Bare Bones Biology 212 – Thinking From Both Ends

“Some people (cling) to angst as if it were a virtue. I let it go with relief. Optimism (is) a gift at birth. Bottles (are) half full, not half empty.” (Dick Francis, “To the Hilt”)

140624-snake-ASC_9468RSss copyIn fact, any bottle or glass that is half full is also half empty, and if, for example, you live out-of-doors in rattlesnake country, as I do, you would be wise to look first to the rattlesnake’s fangs, and then to its beauty. (This picture is not a rattlesnake. Upside? We are keeping it to eat mice. The mice are very cute. Downside? Hanta virus, and there was a very serious recent case of someone who did not KNOW about Hanta virus.)

Here’s a small example of withholding the half-empty information in order to influence decision making and sell stuff. Take a look at the hybrid sunflower seeds I bought last week in Santa Fe. Pretty picture on the front of the package. Writing on the back explains that these sunflowers are better than most, because they “do not drip pollen on your beautiful tabletop.” OK, that’s the good news. Now tell us the rest. No such luck. The package does not mention the downside. Everything has a downside.

I assume the downside of these hybrid sunflowers is that they cannot make viable seeds. At least that is a common result of hybridization. Like a mule, which is also a hybrid organism. Mules are very useful animals with special talents, but unfortunately they are sterile and so cannot make more mules. These seeds, I assume, are also sterile. That’s why they don’t make pollen and that’s also why they probably don’t make fertile seeds.

I’m not saying we should mope about in “angst” because we don’t know how to make wise decisions. But we do need to take responsibility for both ends of each problem. The good and bad, the yin and yang, the half-full and half-empty. Find ALL the information you need to make wise decisions, which is all the good and all the bad – fact check the information – discuss it with people who have genuine expertise and with people who will be affected by your decisions — and make a plan.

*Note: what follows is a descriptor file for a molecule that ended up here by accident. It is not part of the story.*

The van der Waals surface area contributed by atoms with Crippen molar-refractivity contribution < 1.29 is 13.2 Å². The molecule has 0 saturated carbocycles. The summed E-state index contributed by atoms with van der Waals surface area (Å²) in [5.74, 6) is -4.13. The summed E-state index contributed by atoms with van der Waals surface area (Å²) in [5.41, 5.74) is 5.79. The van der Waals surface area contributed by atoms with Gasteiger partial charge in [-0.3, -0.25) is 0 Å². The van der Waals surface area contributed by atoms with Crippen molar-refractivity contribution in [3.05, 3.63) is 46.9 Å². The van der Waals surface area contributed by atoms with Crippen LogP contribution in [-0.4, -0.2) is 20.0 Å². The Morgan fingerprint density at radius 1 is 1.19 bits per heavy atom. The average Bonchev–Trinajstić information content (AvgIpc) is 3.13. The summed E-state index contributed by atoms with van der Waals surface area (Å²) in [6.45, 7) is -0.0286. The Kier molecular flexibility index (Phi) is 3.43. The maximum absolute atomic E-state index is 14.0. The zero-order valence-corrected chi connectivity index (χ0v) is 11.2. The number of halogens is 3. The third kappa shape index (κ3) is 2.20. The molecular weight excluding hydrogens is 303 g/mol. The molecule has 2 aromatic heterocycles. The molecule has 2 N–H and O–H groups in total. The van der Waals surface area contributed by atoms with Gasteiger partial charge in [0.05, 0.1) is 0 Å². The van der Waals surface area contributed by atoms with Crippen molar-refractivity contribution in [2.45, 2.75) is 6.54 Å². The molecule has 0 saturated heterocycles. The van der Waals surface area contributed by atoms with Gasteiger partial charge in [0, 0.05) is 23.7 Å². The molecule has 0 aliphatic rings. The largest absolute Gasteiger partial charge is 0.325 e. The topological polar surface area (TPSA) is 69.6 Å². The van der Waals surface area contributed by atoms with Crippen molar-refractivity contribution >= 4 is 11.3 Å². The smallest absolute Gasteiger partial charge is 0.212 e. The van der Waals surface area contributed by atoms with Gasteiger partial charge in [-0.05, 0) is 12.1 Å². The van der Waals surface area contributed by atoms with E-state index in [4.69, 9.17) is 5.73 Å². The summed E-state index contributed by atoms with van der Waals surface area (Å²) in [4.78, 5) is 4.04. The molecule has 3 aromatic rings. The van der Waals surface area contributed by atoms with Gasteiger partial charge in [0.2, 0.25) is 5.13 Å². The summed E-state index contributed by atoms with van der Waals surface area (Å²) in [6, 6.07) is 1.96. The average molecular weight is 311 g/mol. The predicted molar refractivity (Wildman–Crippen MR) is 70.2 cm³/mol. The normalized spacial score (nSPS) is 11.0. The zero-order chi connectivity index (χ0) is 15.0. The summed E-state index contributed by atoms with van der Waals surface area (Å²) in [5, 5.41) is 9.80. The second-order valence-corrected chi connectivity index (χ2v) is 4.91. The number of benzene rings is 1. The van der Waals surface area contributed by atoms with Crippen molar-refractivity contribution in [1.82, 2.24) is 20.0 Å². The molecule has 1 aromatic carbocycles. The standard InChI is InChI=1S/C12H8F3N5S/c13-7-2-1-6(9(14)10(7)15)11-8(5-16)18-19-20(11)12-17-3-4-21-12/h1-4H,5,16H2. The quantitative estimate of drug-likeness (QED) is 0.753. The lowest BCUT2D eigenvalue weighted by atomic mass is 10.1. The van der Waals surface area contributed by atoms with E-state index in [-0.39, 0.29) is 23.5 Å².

We cannot grow a healthy community when some people are not willing to look at the downside; other people are getting rich by withholding the information we need to make wise decisions; and everyone else is confused because they don’t see the connection between the upside and the downside. Or they choose to ignore the fact that everything has a downside. And that’s the kind of human interactions we are promoting today.

So what are we doing instead? We are fighting it out, which is the same as not deciding. When we choose to not research the downside and the upside, or in other ways avoid our responsibility to make wise decisions – we are deciding to not decide. Not making decisions is a choice; that’s why I say there are always more than two choices attached to any problem. When you choose to not choose wisely, you are in fact choosing to let someone else choose for you. You are choosing to be the victim of other people’s choices.

Here’s a really big and very important example.
First I’ll give a glass-half-full opinion:

“We should encourage growth of the human population because population growth maintains economic growth.”

Here is a half empty opinion:

“We should try to avoid human overpopulation because in the long run the economy will crash from not having enough resources to feed the growth AND because human over-growth kills off other parts of the Biosystem that create the resources.”

There are data to support both answers, but if you are fighting on the side of either answer by claiming the other is not true — rather than studying and discussing the problem from both ends – then we all are losing forever our precious opportunity to make wise choices now.

This is Bare Bones Biology, a production of FactFictionFanc and KEOS radio, 89.1 FM, in Bryan, Texas.

A copy of this podcast can be downloaded at:

Advertisements

Leave a Reply

Fill in your details below or click an icon to log in:

WordPress.com Logo

You are commenting using your WordPress.com account. Log Out / Change )

Twitter picture

You are commenting using your Twitter account. Log Out / Change )

Facebook photo

You are commenting using your Facebook account. Log Out / Change )

Google+ photo

You are commenting using your Google+ account. Log Out / Change )

Connecting to %s

%d bloggers like this: